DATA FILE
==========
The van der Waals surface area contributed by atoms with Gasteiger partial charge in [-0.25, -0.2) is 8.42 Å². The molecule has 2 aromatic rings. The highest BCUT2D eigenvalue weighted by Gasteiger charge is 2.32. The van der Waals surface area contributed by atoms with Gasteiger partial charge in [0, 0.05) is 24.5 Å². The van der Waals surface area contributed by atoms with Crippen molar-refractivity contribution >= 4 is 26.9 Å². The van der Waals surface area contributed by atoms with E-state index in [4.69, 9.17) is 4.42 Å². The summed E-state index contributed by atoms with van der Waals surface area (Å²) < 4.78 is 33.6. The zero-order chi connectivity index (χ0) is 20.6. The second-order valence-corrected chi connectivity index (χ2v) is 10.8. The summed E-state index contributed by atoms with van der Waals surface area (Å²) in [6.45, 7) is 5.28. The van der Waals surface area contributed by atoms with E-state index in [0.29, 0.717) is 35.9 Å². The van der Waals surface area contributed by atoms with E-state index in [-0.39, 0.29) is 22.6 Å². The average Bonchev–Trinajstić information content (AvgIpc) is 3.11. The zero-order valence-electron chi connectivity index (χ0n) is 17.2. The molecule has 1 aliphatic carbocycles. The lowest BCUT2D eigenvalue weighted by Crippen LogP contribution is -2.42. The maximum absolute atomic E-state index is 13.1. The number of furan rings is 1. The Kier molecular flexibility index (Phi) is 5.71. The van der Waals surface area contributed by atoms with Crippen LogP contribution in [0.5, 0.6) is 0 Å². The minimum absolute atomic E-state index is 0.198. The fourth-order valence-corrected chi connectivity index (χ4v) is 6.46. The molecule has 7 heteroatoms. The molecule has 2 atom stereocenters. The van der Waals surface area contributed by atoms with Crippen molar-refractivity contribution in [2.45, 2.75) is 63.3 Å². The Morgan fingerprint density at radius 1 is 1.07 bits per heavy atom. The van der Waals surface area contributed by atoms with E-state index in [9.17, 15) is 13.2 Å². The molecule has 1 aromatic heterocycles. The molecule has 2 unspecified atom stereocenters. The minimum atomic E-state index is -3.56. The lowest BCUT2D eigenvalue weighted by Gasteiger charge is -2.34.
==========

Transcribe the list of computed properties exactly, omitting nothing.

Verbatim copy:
The van der Waals surface area contributed by atoms with Gasteiger partial charge in [-0.25, -0.2) is 8.42 Å². The molecule has 2 aromatic rings. The highest BCUT2D eigenvalue weighted by Gasteiger charge is 2.32. The van der Waals surface area contributed by atoms with Gasteiger partial charge in [0, 0.05) is 24.5 Å². The van der Waals surface area contributed by atoms with Crippen molar-refractivity contribution >= 4 is 26.9 Å². The van der Waals surface area contributed by atoms with E-state index in [4.69, 9.17) is 4.42 Å². The summed E-state index contributed by atoms with van der Waals surface area (Å²) < 4.78 is 33.6. The zero-order chi connectivity index (χ0) is 20.6. The second-order valence-corrected chi connectivity index (χ2v) is 10.8. The summed E-state index contributed by atoms with van der Waals surface area (Å²) in [6.45, 7) is 5.28. The van der Waals surface area contributed by atoms with E-state index in [0.29, 0.717) is 35.9 Å². The van der Waals surface area contributed by atoms with E-state index in [-0.39, 0.29) is 22.6 Å². The average Bonchev–Trinajstić information content (AvgIpc) is 3.11. The zero-order valence-electron chi connectivity index (χ0n) is 17.2. The molecule has 1 aliphatic carbocycles. The lowest BCUT2D eigenvalue weighted by Crippen LogP contribution is -2.42. The maximum absolute atomic E-state index is 13.1. The number of furan rings is 1. The Kier molecular flexibility index (Phi) is 5.71. The van der Waals surface area contributed by atoms with Crippen LogP contribution in [0.5, 0.6) is 0 Å². The minimum absolute atomic E-state index is 0.198. The fourth-order valence-corrected chi connectivity index (χ4v) is 6.46. The molecule has 7 heteroatoms. The molecule has 2 atom stereocenters. The van der Waals surface area contributed by atoms with Crippen molar-refractivity contribution in [2.45, 2.75) is 63.3 Å². The Morgan fingerprint density at radius 1 is 1.07 bits per heavy atom. The van der Waals surface area contributed by atoms with E-state index in [9.17, 15) is 13.2 Å². The molecule has 1 aromatic heterocycles. The molecule has 2 unspecified atom stereocenters. The minimum atomic E-state index is -3.56. The lowest BCUT2D eigenvalue weighted by Gasteiger charge is -2.34.